Bill will require creation of national database on use of force incidents involving police

Washington, D.C. – May 25, 2017 - U.S. Senators Cory Booker (D-NJ) and Chris Van Hollen (D-MD) today introduced the Police Reporting of Information, Data and Evidence (PRIDE) Act – legislation that would increase transparency and accountability for law enforcement agencies nationwide by requiring states to report to the Justice Department use of force incidents that occur between law enforcement officers and civilians. This data will help federal, state and local officials to better protect the public and law enforcement officers. Rep. Joaquin Castro (D-Texas) introduced a companion bill in the House of Representatives.

“We can’t address the most persistent challenges to protecting public safety and ensuring justice without reliable data,” said Senator Booker. “Data on use of force incidents between law enforcement and civilians is badly incomplete, making it difficult to seek solutions driven by facts. This bill will improve measures of accountability and transparency in reporting use of force incidents and provide much needed information that will help shape policies to better protect both police and the public.”                                    

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“Both our communities and law enforcement will benefit from greater transparency and accountability,” said Senator Van Hollen. “To fully address the issues of safety, trust, and equality in law enforcement, we first must understand the extent of the challenges we face, which is why the PRIDE Act is an essential part of the strategy to keep our communities and officers safe.”

“In Texas and other states across the nation, clashes between civilians and officers have led to strained community-law enforcement relations. The more information that’s collected about these incidents, the better equipped we’ll be to prevent them from happening again in the future,” said Rep. Castro. “Uniform, thorough, transparent records on the use of force by and against police officers will inform policymaking and improve public safety. The better we understand the circumstances surrounding these violent incidents, the more effective we’ll be in healing our communities and saving lives.”

Currently, the Department of Justice collects some data on use of force incidents by and against law enforcement, but that information is largely incomplete. This hole in our national data collection systems results in an inaccurate and incomplete picture of use of force incidents involving police, leaving government officials, stakeholders, and the public without the information needed to develop best practices and institute reforms.

The PRIDE Act will:

·         Require states to report to the Justice Department any incident where use of force is used against a civilian or against a law enforcement officer.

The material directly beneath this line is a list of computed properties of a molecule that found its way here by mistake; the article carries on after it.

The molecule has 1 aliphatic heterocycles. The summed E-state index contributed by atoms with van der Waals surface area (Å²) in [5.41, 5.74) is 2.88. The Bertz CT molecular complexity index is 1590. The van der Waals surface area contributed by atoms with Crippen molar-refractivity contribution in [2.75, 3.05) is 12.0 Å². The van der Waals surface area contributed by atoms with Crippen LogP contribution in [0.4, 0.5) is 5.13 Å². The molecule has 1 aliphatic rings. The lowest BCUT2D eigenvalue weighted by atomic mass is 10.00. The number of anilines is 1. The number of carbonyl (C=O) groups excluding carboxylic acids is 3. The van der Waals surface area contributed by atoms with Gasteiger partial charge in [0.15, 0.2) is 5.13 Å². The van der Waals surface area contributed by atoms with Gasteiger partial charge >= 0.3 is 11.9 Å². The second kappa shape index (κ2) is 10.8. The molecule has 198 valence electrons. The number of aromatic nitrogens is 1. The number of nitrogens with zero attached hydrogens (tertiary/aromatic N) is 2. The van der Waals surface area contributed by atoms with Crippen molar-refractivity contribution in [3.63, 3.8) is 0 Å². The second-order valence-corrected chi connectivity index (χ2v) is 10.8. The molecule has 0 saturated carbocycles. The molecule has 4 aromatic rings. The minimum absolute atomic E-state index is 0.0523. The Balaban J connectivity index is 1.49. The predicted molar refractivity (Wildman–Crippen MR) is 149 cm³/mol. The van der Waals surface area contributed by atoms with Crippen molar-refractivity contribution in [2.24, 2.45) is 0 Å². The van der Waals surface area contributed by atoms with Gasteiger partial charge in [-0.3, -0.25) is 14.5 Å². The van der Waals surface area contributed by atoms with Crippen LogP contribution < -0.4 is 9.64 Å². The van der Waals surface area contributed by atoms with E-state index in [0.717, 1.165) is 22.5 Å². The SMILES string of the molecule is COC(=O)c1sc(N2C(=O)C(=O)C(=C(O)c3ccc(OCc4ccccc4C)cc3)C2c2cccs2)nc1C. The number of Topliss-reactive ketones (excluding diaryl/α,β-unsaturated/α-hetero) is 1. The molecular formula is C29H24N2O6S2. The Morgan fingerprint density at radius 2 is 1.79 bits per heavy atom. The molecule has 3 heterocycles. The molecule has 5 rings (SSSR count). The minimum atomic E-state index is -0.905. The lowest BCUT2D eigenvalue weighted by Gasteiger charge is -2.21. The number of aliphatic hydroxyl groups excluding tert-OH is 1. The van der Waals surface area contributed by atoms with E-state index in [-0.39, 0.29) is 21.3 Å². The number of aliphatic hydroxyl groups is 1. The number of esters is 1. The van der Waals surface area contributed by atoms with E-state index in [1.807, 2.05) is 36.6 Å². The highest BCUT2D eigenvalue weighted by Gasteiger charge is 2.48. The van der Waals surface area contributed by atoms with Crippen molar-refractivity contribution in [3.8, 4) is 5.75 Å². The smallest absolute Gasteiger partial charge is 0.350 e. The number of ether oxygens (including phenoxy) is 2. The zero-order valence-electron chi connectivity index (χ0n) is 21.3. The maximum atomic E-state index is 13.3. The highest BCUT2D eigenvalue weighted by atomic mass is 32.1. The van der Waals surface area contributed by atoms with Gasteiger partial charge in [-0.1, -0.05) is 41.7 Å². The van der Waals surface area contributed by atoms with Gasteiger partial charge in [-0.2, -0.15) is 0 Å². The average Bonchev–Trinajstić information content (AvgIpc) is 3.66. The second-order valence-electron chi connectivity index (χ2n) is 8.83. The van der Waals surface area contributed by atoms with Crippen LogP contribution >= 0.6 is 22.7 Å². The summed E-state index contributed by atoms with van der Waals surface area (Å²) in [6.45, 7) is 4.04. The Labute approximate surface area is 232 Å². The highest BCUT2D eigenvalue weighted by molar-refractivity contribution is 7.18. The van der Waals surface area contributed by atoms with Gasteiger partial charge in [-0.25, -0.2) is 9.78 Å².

o   The reports must include, at a minimum:

§  The national origin, sex, race, ethnicity, age, physical disability, mental disability, English language proficiency, housing status, and school status of each civilian against whom a law enforcement officer used force;

§  The date, time, and location, including zip code, of the incident and whether the location allows for open-carry or concealed-carry of a firearm;

§  Whether the civilian was armed and, if so, the type of weapon he or she had;

§  The type of force used against the office, civilian, or both, including the types of weapons used;

§  The reason force was used;

§  A description of any injuries sustained as a result of the incident;

§  The number of officers and civilians involved in the incident;

§  A brief description of the circumstances surrounding the incident, including the type of force used by all persons, the legitimate police objectives necessitating force, the resistance encountered, the efforts by law enforcement to de-escalate the situation to avoid the use of force and minimize the level of force used, and why efforts were not utilized to avoid force or de-escalate the situation, if applicable.   

·         Provide grants to law enforcement agencies that employ less than 100 people to help comply with the requirements of the bill.

·         Provide grants to law enforcement agencies that employ less than 100 people for public awareness campaigns designed to gain information regarding shootings and use of force incidents against the police; this may include establishing tip lines, hotlines, and public service announcements.

·         Provide grants to law enforcement agencies that employ less than 100 people for use-of-force training for law enforcement agencies and personnel, including de-escalation and bias training. 

Many of the bill’s provisions include recommendations from President Obama’s Task Force on 21st Century Policing, which put forth a series of strategies aimed at rebuilding trust between the law enforcement officers and the communities they protect.

In 2014, Congress reauthorized the Death in Custody Reporting Act, which requires states to report to DOJ any time a civilian is killed by a police officer while in custody or during the course of an arrest. However, any non-fatal shooting or use of force data is not captured.  Since 2015, the Washington Post has kept an ongoing database to chronicle the use of deadly force by law enforcement officers, in its reporting, the Post found more than twice as many incidents of police related deaths than reported by the FBI.  In October 2016, the FBI announced a National Use of Force Data Collection program and pilot program to begin 2017.